Costa Rican fruit and vegetable exporters are looking ahead to a positive 2018 as they continue to offer an increasingly diverse supply of produce items as well as the capacity to meet new regulatory requirements.
Statistics through to October 2017 (the latest officially available) show Costa Rica exported close to US$2.4bn in agricultural exports to the world, a growth of 4 per cent compared to the same period in 2016.
The US remains the main destination country, accounting for US$1.09bn of this total.
“Costa Rica remains a strong, reliable and versatile exporter of produce,” said Pedro Beirute, CEO of trade promotion agency Procomer. “We expect to close out 2017 with over US$2.7bn in agricultural exports.”
Led by the banana and pineapple industry, Costa Rica’s exports to the world continue to grow and diversify and include strong offerings in yucca, melons, chayote and other fruits.
Procomer export statistics indicate banana export volume increased over 25 per cent from 2015 to 2017, pineapples by almost 14 per cent, yucca by 12 per cent, watermelon by 57 per cent, and chayote by 33 per cent.
“We expect growth in these highly demanded products to continue in 2018,” said Beirute.
“The US continues to demand new and unique products due to the increase in ethnic diversity in the population as well as consumers’ expanding pallet.
“As consumers seek out more tropical, exotic and ethnic items, Costa Rica will play a key role in providing some of this high quality, reliable supply. With more than 145 varieties of fruits and vegetables and more than 365 exporters shipping to the US, Costa Rica represents a wealth of potential products for any market.”
Among the products singled out for greater development are ginger, rambutan, a variety of specialty melons, beets, cabbage, carrots, pumpkin, root products, and organics.
“Costa Rican exporters have long been characterised as serious, trustworthy, professional partners,” said Beirute. “It only makes sense for US buyers to look a country with our track record of reliability and quality as they seek more and new products.”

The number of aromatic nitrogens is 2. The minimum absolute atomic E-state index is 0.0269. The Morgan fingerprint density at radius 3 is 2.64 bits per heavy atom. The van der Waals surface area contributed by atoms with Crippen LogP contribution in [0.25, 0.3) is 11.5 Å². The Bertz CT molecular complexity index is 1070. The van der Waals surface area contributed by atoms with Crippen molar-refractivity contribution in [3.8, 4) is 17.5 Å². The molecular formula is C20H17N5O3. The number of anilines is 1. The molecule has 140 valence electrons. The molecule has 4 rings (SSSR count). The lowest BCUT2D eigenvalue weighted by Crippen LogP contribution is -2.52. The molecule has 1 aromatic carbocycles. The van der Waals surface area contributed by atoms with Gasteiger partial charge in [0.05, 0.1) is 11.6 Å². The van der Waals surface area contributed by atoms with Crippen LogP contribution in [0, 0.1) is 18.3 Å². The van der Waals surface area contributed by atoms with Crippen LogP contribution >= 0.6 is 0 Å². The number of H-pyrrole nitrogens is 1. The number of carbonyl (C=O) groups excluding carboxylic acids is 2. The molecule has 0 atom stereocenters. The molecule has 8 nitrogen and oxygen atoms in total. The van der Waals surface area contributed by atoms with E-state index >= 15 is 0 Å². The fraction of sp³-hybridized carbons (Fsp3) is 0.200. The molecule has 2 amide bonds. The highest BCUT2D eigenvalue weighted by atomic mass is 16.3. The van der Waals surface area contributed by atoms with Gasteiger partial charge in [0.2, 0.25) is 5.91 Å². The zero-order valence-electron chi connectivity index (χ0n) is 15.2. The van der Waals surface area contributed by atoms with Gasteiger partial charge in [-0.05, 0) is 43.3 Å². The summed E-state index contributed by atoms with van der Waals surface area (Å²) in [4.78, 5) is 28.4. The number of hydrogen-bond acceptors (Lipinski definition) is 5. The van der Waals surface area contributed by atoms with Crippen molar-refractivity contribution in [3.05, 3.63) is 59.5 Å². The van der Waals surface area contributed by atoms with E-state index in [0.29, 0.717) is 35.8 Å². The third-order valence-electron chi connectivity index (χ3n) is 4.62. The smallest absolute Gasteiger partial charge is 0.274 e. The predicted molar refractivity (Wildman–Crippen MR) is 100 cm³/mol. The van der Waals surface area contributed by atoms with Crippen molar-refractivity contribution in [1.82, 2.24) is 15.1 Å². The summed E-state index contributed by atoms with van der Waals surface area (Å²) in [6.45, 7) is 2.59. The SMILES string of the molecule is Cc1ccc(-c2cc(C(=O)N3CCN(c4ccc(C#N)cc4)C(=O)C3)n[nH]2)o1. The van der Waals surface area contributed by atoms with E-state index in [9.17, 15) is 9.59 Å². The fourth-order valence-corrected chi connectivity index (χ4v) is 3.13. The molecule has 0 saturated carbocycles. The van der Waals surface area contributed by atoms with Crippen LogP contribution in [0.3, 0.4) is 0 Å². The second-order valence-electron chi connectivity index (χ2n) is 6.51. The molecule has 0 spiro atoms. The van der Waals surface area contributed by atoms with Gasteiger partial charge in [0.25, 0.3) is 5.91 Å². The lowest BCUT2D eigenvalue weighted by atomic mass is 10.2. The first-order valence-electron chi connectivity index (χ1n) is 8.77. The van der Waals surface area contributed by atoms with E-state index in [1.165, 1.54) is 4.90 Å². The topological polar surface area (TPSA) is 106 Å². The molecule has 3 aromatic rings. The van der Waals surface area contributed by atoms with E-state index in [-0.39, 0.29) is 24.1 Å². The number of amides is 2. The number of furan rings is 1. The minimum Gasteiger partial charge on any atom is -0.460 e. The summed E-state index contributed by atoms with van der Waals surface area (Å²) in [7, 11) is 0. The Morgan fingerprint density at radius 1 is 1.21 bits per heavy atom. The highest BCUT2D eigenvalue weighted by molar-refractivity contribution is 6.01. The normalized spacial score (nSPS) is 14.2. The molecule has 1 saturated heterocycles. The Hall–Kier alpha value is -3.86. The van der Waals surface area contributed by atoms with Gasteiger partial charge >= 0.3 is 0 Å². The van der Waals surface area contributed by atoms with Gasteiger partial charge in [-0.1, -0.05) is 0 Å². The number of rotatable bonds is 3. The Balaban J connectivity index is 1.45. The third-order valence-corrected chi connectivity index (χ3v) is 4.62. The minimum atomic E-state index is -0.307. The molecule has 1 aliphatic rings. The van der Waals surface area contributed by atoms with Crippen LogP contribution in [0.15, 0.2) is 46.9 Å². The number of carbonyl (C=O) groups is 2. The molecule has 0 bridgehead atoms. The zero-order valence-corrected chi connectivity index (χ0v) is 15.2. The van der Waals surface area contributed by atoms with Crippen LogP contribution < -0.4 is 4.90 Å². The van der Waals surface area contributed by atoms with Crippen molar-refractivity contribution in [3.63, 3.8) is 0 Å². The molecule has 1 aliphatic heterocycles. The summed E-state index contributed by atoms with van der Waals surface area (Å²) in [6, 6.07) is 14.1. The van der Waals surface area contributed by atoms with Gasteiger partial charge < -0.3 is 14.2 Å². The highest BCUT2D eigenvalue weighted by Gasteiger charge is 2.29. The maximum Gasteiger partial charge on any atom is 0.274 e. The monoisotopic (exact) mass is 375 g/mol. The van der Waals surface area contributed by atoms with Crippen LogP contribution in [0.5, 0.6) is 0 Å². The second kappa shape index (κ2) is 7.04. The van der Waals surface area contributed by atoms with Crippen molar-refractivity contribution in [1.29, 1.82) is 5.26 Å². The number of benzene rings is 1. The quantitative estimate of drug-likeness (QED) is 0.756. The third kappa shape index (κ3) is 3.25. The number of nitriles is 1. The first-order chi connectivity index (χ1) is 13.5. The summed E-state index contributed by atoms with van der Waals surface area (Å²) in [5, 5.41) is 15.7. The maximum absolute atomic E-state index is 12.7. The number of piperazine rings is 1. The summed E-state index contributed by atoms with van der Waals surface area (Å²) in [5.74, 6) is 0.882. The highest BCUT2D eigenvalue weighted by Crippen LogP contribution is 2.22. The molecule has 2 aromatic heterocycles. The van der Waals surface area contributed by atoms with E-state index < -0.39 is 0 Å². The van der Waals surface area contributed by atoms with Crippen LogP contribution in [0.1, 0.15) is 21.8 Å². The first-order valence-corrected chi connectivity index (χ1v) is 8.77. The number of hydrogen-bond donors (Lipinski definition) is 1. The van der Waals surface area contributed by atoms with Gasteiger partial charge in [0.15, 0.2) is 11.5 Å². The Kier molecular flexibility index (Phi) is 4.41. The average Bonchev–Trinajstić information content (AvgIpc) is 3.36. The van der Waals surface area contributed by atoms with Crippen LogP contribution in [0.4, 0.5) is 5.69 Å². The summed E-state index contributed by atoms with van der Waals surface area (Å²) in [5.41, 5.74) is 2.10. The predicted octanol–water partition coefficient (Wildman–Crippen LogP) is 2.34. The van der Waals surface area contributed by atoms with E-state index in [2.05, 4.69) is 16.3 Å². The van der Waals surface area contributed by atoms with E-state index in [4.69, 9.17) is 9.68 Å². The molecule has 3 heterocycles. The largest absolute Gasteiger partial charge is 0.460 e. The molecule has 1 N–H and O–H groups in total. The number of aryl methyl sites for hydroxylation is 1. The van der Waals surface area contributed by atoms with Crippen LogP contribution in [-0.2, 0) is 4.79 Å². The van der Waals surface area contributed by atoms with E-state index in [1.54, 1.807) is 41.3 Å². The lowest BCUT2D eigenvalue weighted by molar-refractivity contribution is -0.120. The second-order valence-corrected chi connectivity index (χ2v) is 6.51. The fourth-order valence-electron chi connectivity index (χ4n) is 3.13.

As US importers prepare for implementation and enforcement of the Foreign Supplier Verification Programme (FSVP) of the new Food Safety Modernisation Act, Costa Rican exporters believe they are in a key position to help US buyers meet these new regulations.
“Costa Rica’s produce export sector is built on a history of regulatory and quality compliance,” said Beirute.
“Our exporters have for decades proven their ability to meet the most stringent standards to export to Europe as well as the US. Many of our exporters are GlobalGAP compliant and many have ISO, Kosher, USDA Organic, and Fair Trade certifications, among others. This reflects the country's commitment to quality, health and environment.”
Additionally, Costa Rican exporters receive support from Procomer to help bolster compliance.
“Procomer has been working hand-in-hand with suppliers to the US,” continued Beirute.
“We facilitate certificated audits and train exporter personnel in risk management and preventive controls to help them comply with quality and food safety standards as well as good agricultural practices.
“This helps our exporters meet the standards set forth in the FSVP and demonstrates the quality of our exportable offering.”